Ethiopian national - and resident of the UK - Binyam Mohamed is still being detained in the now famous Guantánamo Bay prison. The diaries of his experiences at the hands of US security forces make for stomach-churning reading, and are read throughout Outlawed by Binyam Mohamed's brother.

    Denied a lawyer from the outset, when Mohamed refused to cooperate with his captors, he was flown to Morroco, where he was routinely interrogated and tortured to extract information about his suspected involvement with the Al-Quaeda network.



    Binyam Mohamed's torture

    In Morroco, Binyam Mohamed was subjected to horrific torture, which is recounted in his diary in this final clip from Outlawed. He tells of eighteen months spent in the darkness, without ever once seeing sunlight, and being subjected to extreme torture, including genital mutilation, at the hands of his Morrocan captors.

    Binyam Mohamed is still being detained, with no certain date of parole or being freed, under US counter terrorism regulations. His Wikipedia entry notes that:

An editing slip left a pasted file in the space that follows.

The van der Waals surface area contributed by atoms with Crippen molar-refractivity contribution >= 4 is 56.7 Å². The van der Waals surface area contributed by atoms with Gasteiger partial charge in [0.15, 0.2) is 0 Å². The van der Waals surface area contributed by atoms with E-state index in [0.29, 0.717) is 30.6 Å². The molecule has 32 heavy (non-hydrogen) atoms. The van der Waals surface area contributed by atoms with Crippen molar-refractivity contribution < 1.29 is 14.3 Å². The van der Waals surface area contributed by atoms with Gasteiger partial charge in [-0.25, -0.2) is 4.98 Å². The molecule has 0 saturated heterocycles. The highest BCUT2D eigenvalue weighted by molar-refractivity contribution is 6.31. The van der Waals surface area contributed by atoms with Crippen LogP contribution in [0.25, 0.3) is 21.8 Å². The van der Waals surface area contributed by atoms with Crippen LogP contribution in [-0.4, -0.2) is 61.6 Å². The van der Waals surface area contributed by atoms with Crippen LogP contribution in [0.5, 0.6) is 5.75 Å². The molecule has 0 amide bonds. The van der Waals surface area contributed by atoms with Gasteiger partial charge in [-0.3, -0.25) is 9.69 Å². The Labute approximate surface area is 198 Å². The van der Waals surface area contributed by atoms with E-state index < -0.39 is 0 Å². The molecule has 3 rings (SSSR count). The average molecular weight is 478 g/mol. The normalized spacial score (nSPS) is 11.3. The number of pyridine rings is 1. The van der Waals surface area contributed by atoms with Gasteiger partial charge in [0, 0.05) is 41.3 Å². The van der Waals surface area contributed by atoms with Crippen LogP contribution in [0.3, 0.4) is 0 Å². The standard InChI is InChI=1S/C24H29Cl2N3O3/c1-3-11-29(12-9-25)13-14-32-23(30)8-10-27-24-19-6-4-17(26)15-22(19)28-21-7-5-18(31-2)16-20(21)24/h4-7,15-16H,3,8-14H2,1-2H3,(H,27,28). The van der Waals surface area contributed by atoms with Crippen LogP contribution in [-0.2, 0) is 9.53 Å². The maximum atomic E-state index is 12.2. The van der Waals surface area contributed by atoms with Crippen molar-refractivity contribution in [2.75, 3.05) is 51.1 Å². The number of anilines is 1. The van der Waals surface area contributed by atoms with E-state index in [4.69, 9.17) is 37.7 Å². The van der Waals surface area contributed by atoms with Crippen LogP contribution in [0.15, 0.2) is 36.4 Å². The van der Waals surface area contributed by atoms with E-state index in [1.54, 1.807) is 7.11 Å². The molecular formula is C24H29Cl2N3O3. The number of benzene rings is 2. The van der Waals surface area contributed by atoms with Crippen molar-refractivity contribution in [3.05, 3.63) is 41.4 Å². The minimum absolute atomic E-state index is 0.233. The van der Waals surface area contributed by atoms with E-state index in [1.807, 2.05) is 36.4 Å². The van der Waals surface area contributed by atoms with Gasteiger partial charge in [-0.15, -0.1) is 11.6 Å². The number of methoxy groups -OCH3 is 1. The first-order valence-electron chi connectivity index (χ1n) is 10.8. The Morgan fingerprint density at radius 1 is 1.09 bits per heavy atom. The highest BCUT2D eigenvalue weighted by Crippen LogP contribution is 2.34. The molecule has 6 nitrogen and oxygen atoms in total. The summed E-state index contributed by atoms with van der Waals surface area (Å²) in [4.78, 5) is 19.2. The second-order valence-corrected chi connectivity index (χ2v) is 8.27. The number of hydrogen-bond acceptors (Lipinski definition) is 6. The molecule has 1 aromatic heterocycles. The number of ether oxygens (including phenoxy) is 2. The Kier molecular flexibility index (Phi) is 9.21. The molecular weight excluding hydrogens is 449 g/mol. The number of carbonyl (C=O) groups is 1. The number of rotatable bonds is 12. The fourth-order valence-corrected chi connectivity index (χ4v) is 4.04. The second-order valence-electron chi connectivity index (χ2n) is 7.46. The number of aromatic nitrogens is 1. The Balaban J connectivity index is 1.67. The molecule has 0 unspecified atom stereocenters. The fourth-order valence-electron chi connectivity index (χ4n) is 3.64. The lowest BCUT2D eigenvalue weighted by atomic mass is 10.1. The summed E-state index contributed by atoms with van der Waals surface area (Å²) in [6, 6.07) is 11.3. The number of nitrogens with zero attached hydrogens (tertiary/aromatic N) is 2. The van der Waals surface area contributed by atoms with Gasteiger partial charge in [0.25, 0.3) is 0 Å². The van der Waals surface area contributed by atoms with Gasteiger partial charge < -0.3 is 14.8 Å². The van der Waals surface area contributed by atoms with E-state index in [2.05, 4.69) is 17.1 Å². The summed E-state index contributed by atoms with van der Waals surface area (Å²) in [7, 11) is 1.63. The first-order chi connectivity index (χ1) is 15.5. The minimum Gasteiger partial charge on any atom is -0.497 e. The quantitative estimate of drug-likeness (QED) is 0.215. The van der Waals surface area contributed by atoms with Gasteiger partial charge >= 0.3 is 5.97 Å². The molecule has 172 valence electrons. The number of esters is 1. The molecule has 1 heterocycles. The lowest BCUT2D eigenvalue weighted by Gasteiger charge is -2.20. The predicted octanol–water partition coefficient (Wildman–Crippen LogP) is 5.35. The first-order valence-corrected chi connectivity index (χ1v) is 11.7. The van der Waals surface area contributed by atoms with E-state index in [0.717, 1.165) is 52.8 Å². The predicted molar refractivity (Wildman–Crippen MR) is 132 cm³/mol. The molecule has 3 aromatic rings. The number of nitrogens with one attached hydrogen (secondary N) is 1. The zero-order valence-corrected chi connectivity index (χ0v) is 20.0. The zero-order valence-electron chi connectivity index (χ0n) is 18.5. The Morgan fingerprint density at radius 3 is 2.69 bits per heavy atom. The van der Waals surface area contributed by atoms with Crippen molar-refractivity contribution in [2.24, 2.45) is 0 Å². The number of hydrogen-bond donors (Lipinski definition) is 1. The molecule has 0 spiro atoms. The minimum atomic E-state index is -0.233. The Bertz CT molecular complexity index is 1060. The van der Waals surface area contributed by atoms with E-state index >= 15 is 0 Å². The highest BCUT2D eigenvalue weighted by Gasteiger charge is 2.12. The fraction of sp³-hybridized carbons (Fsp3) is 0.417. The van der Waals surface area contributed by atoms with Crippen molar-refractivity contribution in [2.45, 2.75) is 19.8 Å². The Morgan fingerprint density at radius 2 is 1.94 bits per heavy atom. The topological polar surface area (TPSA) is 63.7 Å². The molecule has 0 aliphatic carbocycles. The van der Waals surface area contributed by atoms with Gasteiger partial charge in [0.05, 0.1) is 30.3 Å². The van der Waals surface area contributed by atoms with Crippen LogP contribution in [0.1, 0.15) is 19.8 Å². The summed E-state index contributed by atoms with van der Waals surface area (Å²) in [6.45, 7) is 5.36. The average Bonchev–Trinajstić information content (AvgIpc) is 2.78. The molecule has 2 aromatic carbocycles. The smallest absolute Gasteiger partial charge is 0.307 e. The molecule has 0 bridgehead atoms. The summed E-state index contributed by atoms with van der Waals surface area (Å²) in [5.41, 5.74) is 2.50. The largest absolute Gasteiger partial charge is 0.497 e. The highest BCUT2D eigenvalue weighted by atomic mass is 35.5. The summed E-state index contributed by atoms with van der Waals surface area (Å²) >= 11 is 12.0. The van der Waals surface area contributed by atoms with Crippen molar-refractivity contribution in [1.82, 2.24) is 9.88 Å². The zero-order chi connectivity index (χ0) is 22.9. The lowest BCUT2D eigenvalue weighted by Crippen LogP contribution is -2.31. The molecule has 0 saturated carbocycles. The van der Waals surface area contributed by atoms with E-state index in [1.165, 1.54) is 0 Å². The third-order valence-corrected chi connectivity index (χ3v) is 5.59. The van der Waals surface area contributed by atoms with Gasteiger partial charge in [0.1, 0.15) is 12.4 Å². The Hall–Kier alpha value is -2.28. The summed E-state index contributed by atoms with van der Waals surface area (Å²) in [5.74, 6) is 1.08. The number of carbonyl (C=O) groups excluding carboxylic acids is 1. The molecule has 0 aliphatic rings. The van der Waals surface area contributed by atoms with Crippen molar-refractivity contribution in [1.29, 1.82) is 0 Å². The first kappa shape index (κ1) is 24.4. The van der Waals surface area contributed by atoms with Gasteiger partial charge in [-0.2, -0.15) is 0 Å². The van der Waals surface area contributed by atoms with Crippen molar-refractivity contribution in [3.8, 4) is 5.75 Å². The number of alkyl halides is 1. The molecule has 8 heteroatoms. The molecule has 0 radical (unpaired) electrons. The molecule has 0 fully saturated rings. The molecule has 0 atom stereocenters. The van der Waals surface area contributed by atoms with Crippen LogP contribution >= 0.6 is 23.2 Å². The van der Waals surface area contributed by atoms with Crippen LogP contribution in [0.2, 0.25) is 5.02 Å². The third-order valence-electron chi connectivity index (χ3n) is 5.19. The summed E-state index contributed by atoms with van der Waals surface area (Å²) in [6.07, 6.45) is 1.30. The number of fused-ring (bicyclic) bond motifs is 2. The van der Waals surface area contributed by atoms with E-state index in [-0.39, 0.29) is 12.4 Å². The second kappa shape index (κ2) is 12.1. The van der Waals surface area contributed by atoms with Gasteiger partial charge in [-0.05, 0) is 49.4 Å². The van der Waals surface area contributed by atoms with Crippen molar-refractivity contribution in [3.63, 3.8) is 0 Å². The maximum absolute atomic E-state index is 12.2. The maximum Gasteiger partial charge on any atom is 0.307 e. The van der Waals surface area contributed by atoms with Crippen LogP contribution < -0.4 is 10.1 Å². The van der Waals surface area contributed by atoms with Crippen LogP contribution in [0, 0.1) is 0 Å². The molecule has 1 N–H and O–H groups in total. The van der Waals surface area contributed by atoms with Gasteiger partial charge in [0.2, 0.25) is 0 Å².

''In December 2005 the declassification of his lawyer's notes permitted further claims of abusive interrogation to be made public. Binyam further claims include that he was transported to a black site known as "the dark prison", where captives were permanently chained to the wall, kept in constant darkness, and constantly bombarded by loud noises and rap & heavy metal music.

    Binyam claims that, while in the dark prison, his captors purposely injected him with heroin, to get him addicted, in order to use his addiction against him."''

    This in the name of preserving our freedom?



    They are not alone

    While the ordeals of the two men featured in Outlawed are horrific on a personal level, it would be short sighted to think that they are unique. The film concludes with the following harrowing message:

    ''It is unknown how many others like El-Masri and Mohamed have been exposed to the United States and its allies to the system of secret detention and renditions since September 11, 2001. Some estimate the number could be several hundred, or even over 1,000.''

    Whatever the number, it is one too many. Democracy and freedom are not built on torture, kidnapping and the denial of basic civil rights such as the right to legal representation. To continue to accept such behaviour on the part of our governments is if not an act of complicity, an act of crushing apathy on our parts.



    Take action

    If these men's stories have moved you to take action, Witness, the human rights organization that funded it urge you to do so against extraordinary rendition and torture in the world community. You can:



    Additional resources

    If you are interested in finding out more, you may wish to visit the following websites:


     
     
     
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    posted by Michael Pick on Saturday, December 30 2006, updated on Thursday, October 4 2007